What should go in your baby’s crib? Probably not a whole lot in the early days.
The blank mattress in your baby’s crib may not look particularly cozy all on its own, but it’s probably the safest way for her to sleep. Having blankets, pillows, any loose bedding, stuffed toys or bumpers around the edges of the crib have all been linked to a higher risk of SIDS or suffocation.
your baby’s stuffed animals will still be there when she wakes up, and pillows don't necessarily feel necessary, but not using blankets, especially now that your baby is sleeping in a crib, can feel strange to some parents. Dressing her in light layers or footie pajamas can keep your baby just as cozy as any blanket, though, especially if the room is kept fairly warm.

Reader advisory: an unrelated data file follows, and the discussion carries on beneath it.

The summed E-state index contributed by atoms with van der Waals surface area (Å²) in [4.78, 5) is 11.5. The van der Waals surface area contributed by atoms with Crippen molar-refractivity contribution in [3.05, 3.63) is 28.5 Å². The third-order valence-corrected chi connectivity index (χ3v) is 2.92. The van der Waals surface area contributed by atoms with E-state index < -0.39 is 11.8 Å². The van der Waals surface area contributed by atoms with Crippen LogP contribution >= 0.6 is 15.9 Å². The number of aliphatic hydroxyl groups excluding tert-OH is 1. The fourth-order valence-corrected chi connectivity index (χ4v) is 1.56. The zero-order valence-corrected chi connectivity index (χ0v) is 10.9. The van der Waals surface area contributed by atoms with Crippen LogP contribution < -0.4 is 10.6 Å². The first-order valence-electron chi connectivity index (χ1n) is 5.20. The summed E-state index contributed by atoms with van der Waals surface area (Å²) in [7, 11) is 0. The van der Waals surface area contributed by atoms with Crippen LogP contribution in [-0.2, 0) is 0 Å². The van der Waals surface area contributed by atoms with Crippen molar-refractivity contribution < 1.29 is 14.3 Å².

As for bumpers, if your crib was manufactured after 1990, it should have been built to follow regulations that would keep the crib-bars close enough together that there’s no risk of your baby getting stuck, and the American Academy of Pediatrics indicates that bumpers haven't been proved to prevent any serious injuries. On the other hand, though, they can pose risks, including risks of suffocation. Older babies can also use them to climb out of the crib.
So those are all the things that shouldn’t be in your baby’s crib. What should, though? A firm, tight mattress that fits snugly into the crib without much room between the edges of the mattress and the frame for your baby to get stuck in. A soft, tightly fitted sheet. And your baby. For now, that’s all.